• People deploy StarkNet instances on other chains: Currently, there are no credibly neutral or sufficiently liquid settlement layers where it makes sense for StarkNet IMO. With volition and growing activity on StarkNet, the short-term cost advantage of other chains disappears, and longer term with data sharding Ethereum will have greater capacity for rollups than other chains too. So, I’d say let people deploy on other chains, it’ll bring a lot of value to their ecosystems, and also build legitimacy for the canonical StarkNet. Long term, StarkNet on Ethereum will be the most secure, credibly neutral, but also the cheapest StarkNet. So why not StarkNet governance deploys everywhere? I believe the cognitive overhead and loss of focus is worth less than the benefits of doing so. Maybe worth considering a few years down the line when StarkNet is mature.

  • Deploying to other credibly neutral chains: If in the future we do see another chain that’s sufficiently decentralized, secure & credibly neutral, with significant liquidity, either Bitcoin becomes possible or something else, then StarkNet governance should definitely deploy a canonical instance there before forkers do.

The alternative is going for Polaris or a BSL type license like Uniswap did. On paper, this seems to make sense, but for a brand new tech like StarkNet, I’d argue the drawbacks outweigh the benefits:

  • If open source, we’ll see forks, people talking about StarkNet, and build credibility for what is still brand new tech.

  • If closed, we’ll see people continue to FUD rollups - I’ve seen more lies and deception about rollups than any community (outside of crypto) I’ve actively engaged in! (Though the situation has improved a lot lately)


Thanks, Polynya. What are your thought on the following two cases?

  1. StarkNet is hugely successful and provers/sequencers and other service providers are profitable and prosperring. Along comes some huge cloud company, say, Amazon, and offers a clone of StarkNet as part of its basic subscription model on AWS. Like it’s done with many other successful open source things (Databases, for example). This is one place where Polaris could help bolster the StarkNet ecosystem.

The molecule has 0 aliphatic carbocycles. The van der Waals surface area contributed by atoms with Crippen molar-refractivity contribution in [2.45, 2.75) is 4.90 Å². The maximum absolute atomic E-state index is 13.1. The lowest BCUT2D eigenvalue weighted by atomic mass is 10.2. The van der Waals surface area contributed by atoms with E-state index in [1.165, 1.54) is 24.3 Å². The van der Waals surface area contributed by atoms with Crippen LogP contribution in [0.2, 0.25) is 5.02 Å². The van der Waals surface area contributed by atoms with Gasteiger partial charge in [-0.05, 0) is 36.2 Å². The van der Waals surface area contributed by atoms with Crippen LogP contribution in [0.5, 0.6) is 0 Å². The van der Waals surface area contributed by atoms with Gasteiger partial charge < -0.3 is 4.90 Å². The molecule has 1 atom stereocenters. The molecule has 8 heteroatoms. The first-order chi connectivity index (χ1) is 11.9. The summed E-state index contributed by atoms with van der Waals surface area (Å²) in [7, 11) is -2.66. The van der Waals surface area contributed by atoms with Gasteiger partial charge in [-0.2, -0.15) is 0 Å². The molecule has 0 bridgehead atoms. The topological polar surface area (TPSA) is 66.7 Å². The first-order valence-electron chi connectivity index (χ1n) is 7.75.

2. In various cases, the StarkNet ecosystem, through its governance (elected or direct) could negotiate terms with other companies/ecosystems that want to use the code. This can be easily achieved with Polaris, less so with open source.


The 0L community has a lot of desire to adopt Starkware’s technologies into our stack.

Our community sponsored a Rust implementation of the Cairo verifier.

We currently use the Chia VDF for our Delay Towers but we really need a batchable verifier of VDFs as we scale. We have about 3k users building towers right now and we would like to be able to scale to millions.

Our Starknet use cases will be very different from the Ethereum Starknet use cases but I think they will be interesting to the community.

The 0L community would be open to arrangement from DAO to DAO token grant from a community wallet for a network specific license and would enthusiastically adopt a fully open source prover.


In the spirit of progressive decentralization and knowing the difficulties to go from lenient to restrictive, I agree with you on having a restrictive license to start with and then leaving to door open to modifications. While StarkNet is maturing and a good governance model is found and deployed, keeping things on the restrictive side seems to be a safe way to go, and if we observe too many drawbacks, then flexibility can be introduced!


The way I see it, if StarkNet is hugely successful, then the canonical StarkNet could be a bigger entity than whatever Amazon may offer, because Amazon will never be able to offer the unique propositions (i.e. decentralization, borderless, permissionless etc.) that StarkNet can. Conversely, if StarkNet isn’t hugely successful yet, and Amazon adopts it in some way, it’ll legitimize StarkNet and once again the public canonical StarkNet will offer things that Amazon will never be able to. So, if we look at the bigger picture, removing all friction for global adoption of StarkNet’s tech stack is ultimately a greater benefit to the public StarkNet ecosystem than negotiating deals. Which would be a very messy process anyway - we don’t yet have a clearly defined way for a DAO to negotiate with a public corporation. So, it may be that with a restrictive license someone like Amazon may never adopt StarkNet tech and just build their own STARK provers. Indeed - isn’t this what Facebook did? I believe ConsenSys and MasterCard are working on their own ZK rollups too. Another case is Uniswap V3 - I don’t think anyone’s bothered making any deals. All we have seen is SushiSwap Trident and others copy its concepts like concentrated liquidity and reimplement them.